The story centered on Crown Prince Hirohito's recent visit to Okinawa. The article said that while there, Hirohito was entertained by a dancing performance and a demonstration of tode or karate, which was at that time a little-known Okinawan martial art. The news article also mentioned that a certain Okinawan school teacher, Gichin Funakoshi had been [funakoshi] invited by the Crown Prince to travel to Tokyo to perform this local martial art before the Emperor of Japan at a public hall in Tokyo. Ohtsuka Sensei immediately made plans to attend. Impressed by what he saw of  Funakoshi's karate, Ohtsuka Sensei sought the schoolteacher out following the performance, and introduced himself. Equally impressed by this young man's spirit and knowledge of classical Budo, Funakoshi invited Ohtsuka Sensei to train with him during his stay in Tokyo. 

As a result of the immense popularity generated by Funakoshi's demonstrations of karate, he elected to extend his stay in Japan indefinitely, holding nightly classes at Tokyo's Meishojuko Meeting Hall, which was quickly renamed the Meishojuko Dojo. Otsuka trained virtually every night at the Dojo -- absorbing every move, technique and nuance of this new art; and mastering it's simple, but effective methods with astonishing speed. In the space of a year, he had mastered all of the techniques and kata as taught by Funakoshi, and by 1924, had become his chief assistant instructor; an event that raised more than a few eyebrows, particularly among Funakoshi's Okinawan students. [ohtsuka] Nonetheless, his natural abilities could neither be ignored or denied, and on April 24 of that year, Funakoshi-san named Hironori Ohtsuka among seven men to receive the first Black Belts ever presented in modern karate; ceremonially presenting each with a strip of black cloth with their Certificate.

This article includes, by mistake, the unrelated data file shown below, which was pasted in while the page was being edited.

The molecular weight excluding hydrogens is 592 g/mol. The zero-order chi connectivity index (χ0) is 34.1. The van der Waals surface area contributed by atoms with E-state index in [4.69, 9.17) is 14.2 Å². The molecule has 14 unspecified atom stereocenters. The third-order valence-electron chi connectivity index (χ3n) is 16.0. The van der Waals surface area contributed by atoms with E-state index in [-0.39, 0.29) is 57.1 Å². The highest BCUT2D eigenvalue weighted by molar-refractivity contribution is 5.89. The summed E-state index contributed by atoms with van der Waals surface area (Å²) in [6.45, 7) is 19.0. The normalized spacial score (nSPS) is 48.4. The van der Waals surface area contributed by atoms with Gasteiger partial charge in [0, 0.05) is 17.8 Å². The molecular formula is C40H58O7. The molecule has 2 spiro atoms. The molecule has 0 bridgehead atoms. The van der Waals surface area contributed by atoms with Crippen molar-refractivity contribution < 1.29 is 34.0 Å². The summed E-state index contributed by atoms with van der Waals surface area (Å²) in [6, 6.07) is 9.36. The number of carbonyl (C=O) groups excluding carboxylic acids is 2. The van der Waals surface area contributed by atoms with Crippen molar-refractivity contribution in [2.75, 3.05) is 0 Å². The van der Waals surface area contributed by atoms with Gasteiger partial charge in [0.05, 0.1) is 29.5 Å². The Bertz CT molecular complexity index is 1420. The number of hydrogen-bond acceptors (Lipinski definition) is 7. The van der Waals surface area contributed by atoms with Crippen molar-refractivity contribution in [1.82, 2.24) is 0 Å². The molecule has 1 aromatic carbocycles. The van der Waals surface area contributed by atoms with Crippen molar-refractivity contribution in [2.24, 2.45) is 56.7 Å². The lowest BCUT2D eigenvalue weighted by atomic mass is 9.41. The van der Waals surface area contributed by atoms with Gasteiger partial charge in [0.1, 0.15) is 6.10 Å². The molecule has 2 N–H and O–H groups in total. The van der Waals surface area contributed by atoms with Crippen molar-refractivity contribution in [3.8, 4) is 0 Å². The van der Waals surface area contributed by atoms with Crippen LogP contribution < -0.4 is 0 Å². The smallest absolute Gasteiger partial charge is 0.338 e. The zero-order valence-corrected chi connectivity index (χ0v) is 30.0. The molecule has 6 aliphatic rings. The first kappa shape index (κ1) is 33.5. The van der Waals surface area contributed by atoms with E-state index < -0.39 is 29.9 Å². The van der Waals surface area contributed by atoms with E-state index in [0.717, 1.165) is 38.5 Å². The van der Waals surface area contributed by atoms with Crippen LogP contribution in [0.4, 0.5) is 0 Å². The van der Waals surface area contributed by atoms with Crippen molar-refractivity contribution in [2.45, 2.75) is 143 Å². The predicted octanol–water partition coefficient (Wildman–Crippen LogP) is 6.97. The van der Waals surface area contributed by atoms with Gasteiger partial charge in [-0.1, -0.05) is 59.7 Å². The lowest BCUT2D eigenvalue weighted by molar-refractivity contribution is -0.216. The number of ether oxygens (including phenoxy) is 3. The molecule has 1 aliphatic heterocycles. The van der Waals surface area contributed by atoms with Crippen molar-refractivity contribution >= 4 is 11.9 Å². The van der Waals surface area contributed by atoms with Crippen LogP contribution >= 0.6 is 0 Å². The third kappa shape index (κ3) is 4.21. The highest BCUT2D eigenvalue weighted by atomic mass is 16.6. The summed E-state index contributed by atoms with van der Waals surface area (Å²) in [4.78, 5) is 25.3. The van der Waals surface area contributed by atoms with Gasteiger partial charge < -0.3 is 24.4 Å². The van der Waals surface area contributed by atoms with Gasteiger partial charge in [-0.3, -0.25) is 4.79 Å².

As the relationship and bond strengthened between the two, Funakoshi gradually began to rely more and more on Ohtsuka Sensei. Organization of classes, demonstrations, and guidelines fell to his business discretion, and  instruction of advanced students became his exclusive responsibility. By all appearances, his lifelong dream of becoming a full-time martial artist had been realized. Indeed, reality had eclipsed even his own early imagination. At the young age of 32, Hironori Ohtsuka was already being counted among the hierarchy of contemporary Budoka.